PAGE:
Board replacement is pretty simple. Board repair is just a bit more complicated. If you are interested in repair look for a local tv repair shop, or ham radio repair. It is getting more rare, but the TV guys will sometimes have the soldering station and scope setups to do board work. The radio guys don't tend to go terribly small, but some of them are really good at package replacement. They usually charge by the hour with a minimum and don't guarantee work like this, but if you ask nicely they will usually help you out. For what that 3090 is worth it is probably worth chasing. If you do it though count on the factory warranty to be void, so if you think there is one go that way first.
Yes if I had more experience I would go for it. But would be taking a top big risk on this one. Ideally one would have the knowhow to test the card quickly at the sellers to determine if it was worth going for.
 

jasonf2

Honorable
Oct 11, 2015
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For that to be an even-money gamble, you'd have to have a 1-in-4 chance to fix it. Burnt memory? I'd say maybe 1-in-10 for someone very experienced who knows how to approach it. Without that knowledge? Multiply it by 100. The chances that something else is damaged is far too high in something like this.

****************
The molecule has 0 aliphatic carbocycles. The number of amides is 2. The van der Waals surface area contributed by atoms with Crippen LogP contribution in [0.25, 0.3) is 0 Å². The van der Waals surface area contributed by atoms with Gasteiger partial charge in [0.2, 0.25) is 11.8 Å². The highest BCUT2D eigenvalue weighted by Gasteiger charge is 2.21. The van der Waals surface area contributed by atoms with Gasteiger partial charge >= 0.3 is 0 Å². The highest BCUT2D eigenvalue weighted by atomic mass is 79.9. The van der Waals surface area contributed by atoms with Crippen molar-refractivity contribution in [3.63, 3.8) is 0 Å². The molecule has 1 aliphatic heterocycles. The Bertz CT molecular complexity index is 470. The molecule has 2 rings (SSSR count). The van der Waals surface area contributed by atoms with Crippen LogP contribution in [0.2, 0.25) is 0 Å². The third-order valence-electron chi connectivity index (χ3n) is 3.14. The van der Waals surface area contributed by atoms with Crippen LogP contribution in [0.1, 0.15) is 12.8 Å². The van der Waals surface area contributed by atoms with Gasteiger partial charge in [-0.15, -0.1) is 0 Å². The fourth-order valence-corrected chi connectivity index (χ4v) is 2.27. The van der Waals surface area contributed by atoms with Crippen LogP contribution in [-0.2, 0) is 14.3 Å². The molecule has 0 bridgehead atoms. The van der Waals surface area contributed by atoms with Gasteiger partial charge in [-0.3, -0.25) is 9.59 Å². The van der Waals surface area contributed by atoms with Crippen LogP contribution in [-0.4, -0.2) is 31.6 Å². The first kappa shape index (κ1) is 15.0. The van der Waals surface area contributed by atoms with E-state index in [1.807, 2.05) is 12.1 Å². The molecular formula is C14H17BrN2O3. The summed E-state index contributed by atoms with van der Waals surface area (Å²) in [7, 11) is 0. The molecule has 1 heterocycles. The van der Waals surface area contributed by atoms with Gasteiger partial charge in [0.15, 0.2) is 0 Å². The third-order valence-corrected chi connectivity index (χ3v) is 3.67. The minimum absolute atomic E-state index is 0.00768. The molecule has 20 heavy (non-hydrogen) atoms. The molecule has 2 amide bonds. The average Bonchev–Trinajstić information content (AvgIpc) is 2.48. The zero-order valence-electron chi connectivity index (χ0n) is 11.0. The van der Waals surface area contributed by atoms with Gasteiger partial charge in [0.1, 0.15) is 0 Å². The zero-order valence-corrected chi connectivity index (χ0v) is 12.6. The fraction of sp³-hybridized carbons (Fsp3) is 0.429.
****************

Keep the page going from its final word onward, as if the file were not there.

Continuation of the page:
This is a horrifyingly bad idea. It's not like fixing up a chair or a dresser that you buy at a yard sale.
Yea something popped the chip. Memory doesn't just burn itself off the side of the board. Something is running hot and my bet is that the memory isn't the only damaged package on that GPU.
 

InvalidError

Titan
Moderator
The images shown in the GPU posting appear to show a blown VRM power stage, not VRAM. If it is the high-side FET that shorted out first, then 12V likely went to Vcore and the GPU is fried. If it is the low-side FET that shorted out first, then the GPU die may still be fine but the PCB may be charred beyond repair.

I'd say there is a 30% chance it is fixable.
 
Reactions: Halse
Dec 9, 2021
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The images shown in the GPU posting appear to show a blown VRM power stage, not VRAM. If it is the high-side FET that shorted out first, then 12V likely went to Vcore and the GPU is fried. If it is the low-side FET that shorted out first, then the GPU die may still be fine but the PCB may be charred beyond repair.

I'd say there is a 30% chance it is fixable.
Great comment, this is what I came to hear👍
 

jasonf2

Honorable
Oct 11, 2015
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The images shown in the GPU posting appear to show a blown VRM power stage, not VRAM. If it is the high-side FET that shorted out first, then 12V likely went to Vcore and the GPU is fried. If it is the low-side FET that shorted out first, then the GPU die may still be fine but the PCB may be charred beyond repair.

I'd say there is a 30% chance it is fixable.
I honestly didn't even look at the card.